Veronica Guerrieri, Guido Lorenzoni, Ludwig Straub, Iván Werning, 06 May 2020

The Covid-19 pandemic and the policies taken to control its spread have many features of an aggregate supply shock, as workers who stay home are prevented from producing goods and services. This column argues that when a supply shock asymmetrically affects different sectors of the economy, it can produce a contraction in demand even larger than the original shock, leading to deflationary pressures. This is due to complementarities across sectors and the fact that workers in different sectors are differentially affected and lack insurance.

Frédéric Docquier, Çağlar Özden, Giovanni Peri, 06 October 2014

Researchers have devoted little attention to the effects of emigration from OECD countries, and the absence of detailed emigration data is the main culprit. Using a new and improved migration database, this column analyses the effect of migration on the wages of less educated native workers. The results suggest that, as far as labour market outcomes of less educated workers are concerned, governments should worry less about new arrivals and more about the potential consequences of their high emigration rates.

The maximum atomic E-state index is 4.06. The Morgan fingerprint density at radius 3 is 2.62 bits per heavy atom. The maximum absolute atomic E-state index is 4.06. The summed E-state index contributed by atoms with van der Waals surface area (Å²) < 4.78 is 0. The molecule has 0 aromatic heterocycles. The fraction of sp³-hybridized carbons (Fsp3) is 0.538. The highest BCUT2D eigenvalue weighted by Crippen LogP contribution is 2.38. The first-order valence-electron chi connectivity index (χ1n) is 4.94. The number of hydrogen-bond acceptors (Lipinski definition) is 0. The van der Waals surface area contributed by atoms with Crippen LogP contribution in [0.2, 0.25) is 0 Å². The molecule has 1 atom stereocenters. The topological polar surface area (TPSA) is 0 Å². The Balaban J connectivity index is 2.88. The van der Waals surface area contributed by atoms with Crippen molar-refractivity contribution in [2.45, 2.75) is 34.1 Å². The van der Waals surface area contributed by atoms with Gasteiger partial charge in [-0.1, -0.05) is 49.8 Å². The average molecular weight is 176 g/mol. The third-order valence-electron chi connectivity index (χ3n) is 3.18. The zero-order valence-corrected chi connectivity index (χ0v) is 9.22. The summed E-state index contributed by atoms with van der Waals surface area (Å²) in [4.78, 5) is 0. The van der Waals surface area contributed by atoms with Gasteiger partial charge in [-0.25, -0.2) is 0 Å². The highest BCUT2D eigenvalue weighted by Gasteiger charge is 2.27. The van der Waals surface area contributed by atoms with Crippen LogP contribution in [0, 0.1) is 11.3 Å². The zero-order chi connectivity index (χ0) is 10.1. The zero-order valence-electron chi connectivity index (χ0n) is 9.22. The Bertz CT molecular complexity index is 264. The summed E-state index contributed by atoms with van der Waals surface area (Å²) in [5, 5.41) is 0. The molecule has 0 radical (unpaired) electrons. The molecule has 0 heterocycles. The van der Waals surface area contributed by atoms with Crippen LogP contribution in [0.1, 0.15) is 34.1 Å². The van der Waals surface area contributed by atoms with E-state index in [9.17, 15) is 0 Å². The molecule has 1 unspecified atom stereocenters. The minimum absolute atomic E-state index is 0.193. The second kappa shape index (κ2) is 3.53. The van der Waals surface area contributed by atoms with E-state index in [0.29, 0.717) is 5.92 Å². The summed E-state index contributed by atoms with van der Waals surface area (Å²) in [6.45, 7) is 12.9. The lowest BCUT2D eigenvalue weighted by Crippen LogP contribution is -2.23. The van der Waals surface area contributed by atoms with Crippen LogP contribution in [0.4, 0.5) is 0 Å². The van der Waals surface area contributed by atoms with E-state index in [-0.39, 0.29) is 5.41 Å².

Giovanni Peri, Kevin Shih, Chad Sparber, 29 May 2014

Immigrants to the US are drawn from both ends of the education spectrum. This column looks at the effect of highly educated immigrants – in particular, those with degrees in Science, Technology, Engineering, or Mathematics – on total factor productivity growth. The authors find that foreign STEM workers can explain 30% to 60% of US TFP growth between 1990 and 2010.

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